We have such a fear of offending anyone. But the fact is, an offense often becomes the breeding ground for conviction. Paul says in Romans 9:33, "As it is written, Behold, I lay in Sion a stumblingstone and rock of offence: and whosoever believeth on him shall not be ashamed."
The Greek word employed here for the offense is skandalon from which derives our English word "scandal." This word is applied to Jesus because his person and conduct are so contrary to the ways of the sinner and the Self-life. This causes the sinner to be upset, to stumble, to be disturbed, and then that upset becomes the cause of either the sinner's condemnation if he refuses to change, or it becomes his steppingstone to salvation. Wherever Jesus went, he offended people -- he was scandalous! (see Matt. 11:6, 13:57, 15:12).
Once the gospel ceases to be offensive, scandalous, and upsetting to sinners, it has lost its saving power. The gospel presented under the anointing of the Holy Spirit will never leave a man indifferent.
Now, of course, we are not to seek to offend anyone purposefully -- by no means. Paul admonishes us to "Give none offence, neither to the Jews, nor to the Gentiles, nor to the
Let me ask you: do you think that all this tells us that Jesus was making a great effort to look good when Nicodemus left that night? Tell me now whether Jesus was more concerned about looking good at the end of a witness, or his putting some truth into an unsaved man -- three times over -- that the Holy Spirit could brood upon to make him a believer three years later.
Friend, examine your witness -- your soul-winning approach -- to see if you leave enough gospel truth in the heart of a sinner so the Holy Spirit can draw that sinner to repentance. "He that loveth his life shall lose it." Are you trying to save the sinner, or your reputation when you witness?
So, lesson number one in soul-winning is: do not become a prisoner of human conversational and social etiquette, but speak the truth of God lovingly, yet boldly and clearly, so that it reaches the sinner's heart.
Whenever I have been most effective in soul-winning, it was when I was direct, plain as vanilla and clear as a winter morning.
My Testimony on Soul-winning.
My first convert ever was a university student who came to visit me in the hospital during a 16 month ailment. He was so shy that in the 20 minutes that he was in my hospital room, he could think of nothing to say -- nothing, not a word! I, also being extremely shy, could think of nothing worthy to say except that he needed to get saved. But it took me nearly 20 minutes to finally say: "Kim, you need to go home and give your heart to Jesus." He left in total silence. I did not feel good after having said that. I felt that I had offended him. I felt ashamed for having done such a poor job of talking to him. I thought I would never see him again. (I hadn't learned yet that, generally, all witnessing in the Holy Spirit upsets people. As it was with Jesus and the apostles, so it will be with us.) But Kim went home, knelt down at his bedside and gave his heart to Jesus, and his name was written down in the Lamb's book of life. Didn't I do about the same thing that Jesus did with Nicodemus, saying, "Marvel not that I said unto thee, Ye must be born again" (John 3:7)?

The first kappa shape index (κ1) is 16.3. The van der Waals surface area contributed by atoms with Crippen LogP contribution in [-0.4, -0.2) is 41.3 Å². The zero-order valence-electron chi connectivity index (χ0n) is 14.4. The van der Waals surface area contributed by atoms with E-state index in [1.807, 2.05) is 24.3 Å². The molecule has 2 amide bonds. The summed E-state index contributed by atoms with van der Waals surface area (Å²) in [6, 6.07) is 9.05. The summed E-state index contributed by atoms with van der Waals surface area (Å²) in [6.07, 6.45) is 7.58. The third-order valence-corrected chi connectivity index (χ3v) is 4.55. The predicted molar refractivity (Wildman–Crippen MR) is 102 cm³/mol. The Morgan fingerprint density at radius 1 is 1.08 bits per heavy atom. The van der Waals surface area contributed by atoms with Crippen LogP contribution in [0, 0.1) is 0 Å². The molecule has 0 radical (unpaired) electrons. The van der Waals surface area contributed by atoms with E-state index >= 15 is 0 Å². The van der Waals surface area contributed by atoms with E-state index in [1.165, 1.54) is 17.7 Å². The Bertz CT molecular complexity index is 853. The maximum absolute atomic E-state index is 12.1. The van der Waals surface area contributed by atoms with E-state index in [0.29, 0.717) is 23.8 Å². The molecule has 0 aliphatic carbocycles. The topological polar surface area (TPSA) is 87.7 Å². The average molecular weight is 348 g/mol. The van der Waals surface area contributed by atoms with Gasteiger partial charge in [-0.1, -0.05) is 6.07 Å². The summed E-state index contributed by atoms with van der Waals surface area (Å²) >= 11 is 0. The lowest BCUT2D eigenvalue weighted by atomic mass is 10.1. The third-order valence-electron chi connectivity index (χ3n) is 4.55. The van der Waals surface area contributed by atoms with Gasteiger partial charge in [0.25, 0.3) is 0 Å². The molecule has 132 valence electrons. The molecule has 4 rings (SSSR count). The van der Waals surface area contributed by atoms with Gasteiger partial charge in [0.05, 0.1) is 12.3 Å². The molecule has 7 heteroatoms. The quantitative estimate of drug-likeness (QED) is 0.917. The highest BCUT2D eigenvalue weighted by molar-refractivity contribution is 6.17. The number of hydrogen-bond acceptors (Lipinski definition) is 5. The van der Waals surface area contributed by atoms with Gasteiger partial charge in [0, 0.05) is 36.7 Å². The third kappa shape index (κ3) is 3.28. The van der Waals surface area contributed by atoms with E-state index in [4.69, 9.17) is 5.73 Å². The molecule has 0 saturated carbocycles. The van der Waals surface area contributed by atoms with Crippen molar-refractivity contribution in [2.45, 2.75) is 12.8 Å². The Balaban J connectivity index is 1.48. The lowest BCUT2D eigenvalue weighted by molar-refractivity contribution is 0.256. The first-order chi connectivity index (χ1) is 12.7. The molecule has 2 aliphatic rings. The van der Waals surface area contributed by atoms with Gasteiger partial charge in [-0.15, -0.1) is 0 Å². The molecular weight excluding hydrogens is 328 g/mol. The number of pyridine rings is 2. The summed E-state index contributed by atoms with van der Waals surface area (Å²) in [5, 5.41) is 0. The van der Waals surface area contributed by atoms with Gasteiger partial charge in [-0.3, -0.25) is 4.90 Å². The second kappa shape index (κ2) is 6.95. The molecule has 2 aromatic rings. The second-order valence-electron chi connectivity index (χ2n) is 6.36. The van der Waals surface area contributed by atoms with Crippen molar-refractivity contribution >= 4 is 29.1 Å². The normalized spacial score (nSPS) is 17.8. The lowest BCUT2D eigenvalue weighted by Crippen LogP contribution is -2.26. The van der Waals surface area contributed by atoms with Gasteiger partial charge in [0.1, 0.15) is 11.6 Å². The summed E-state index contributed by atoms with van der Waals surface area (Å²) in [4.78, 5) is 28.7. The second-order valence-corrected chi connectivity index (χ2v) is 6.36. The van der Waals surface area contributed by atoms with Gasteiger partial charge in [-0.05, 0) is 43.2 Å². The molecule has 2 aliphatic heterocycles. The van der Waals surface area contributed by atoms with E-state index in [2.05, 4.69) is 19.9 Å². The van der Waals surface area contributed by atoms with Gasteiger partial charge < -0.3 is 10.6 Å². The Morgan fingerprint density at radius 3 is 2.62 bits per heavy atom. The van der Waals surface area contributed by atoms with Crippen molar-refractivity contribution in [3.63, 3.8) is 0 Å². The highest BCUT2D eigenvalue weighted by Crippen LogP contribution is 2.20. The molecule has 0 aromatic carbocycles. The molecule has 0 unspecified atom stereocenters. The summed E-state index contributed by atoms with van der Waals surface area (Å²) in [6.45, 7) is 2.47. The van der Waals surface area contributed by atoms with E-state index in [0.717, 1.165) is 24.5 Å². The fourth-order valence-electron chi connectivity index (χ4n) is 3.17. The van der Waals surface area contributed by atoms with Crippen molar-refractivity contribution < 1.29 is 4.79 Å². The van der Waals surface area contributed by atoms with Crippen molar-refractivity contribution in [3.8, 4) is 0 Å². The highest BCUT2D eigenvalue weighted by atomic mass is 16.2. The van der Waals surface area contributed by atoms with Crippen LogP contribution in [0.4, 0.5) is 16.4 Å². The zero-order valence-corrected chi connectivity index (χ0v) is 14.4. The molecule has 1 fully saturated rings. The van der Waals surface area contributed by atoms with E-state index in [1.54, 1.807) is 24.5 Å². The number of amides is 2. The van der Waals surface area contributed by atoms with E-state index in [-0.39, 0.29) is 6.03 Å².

I am ashamed (thank God for Jesus' blood that it is not an overwhelming shame nor a condemning shame, but a shame having turned into a driving force to be a better witness for Jesus) -- I am ashamed that, too often, my witness has come short of leaving any convicting word with sinners.
My second convert also was a university student. Still a young Christian, I had never heard of evangelism courses. All I knew to do was read the Word of God every day and pray much, and that if I said nothing to convict the lost, no one in my dormitory would. I knew that I was responsible for every lost soul in my dorm. So, every time Joe came by, I threw a scripture at him -- every time! I used whatever scripture came to mind, such as, "In the beginning, God created the heavens and the earth." Joe never responded -- he just kept walking on down the hallway. Every time I spoke, I felt silly, without etiquette. But my burden for the lost and my sense of responsibility for this soul made me do it over and over again until, finally, one day after a few months, he knocked on my door and said, "I want to get saved." We knelt at my bedside where he found Jesus.
Friend, Jesus, in witnessing to Nicodemus, violated the popular laws of conversational etiquette, to follow the one law of heavenly etiquette: to do always the will of God. The end result was that Nicodemus, overnight, became a defender of Jesus in the face of Pharisaical accusations (John 7:50,51), and that three years later, he lovingly took the body of Jesus to prepare it for burial (19:39).
Do not let man's etiquette, manners, traditions, and expectations trap you into "lifeless" and "saltless" witnessing. If your witness does not bring conviction, it will not bring salvation. Remember that Christlikeness is not necessarily being nice, but it is simply doing the will of God. All of this caused Paul to write later on, "But as we were allowed of God to be put in trust with the gospel, even so we speak; not as pleasing men, but God… neither at any time used we flattering words… Nor of men sought we glory…" (1 Thess. 2:4-6).
Yes, Jesus did not call us to be the sugar, but the salt of the earth! Has your salt lost its savor, or is it still the power of God unto salvation?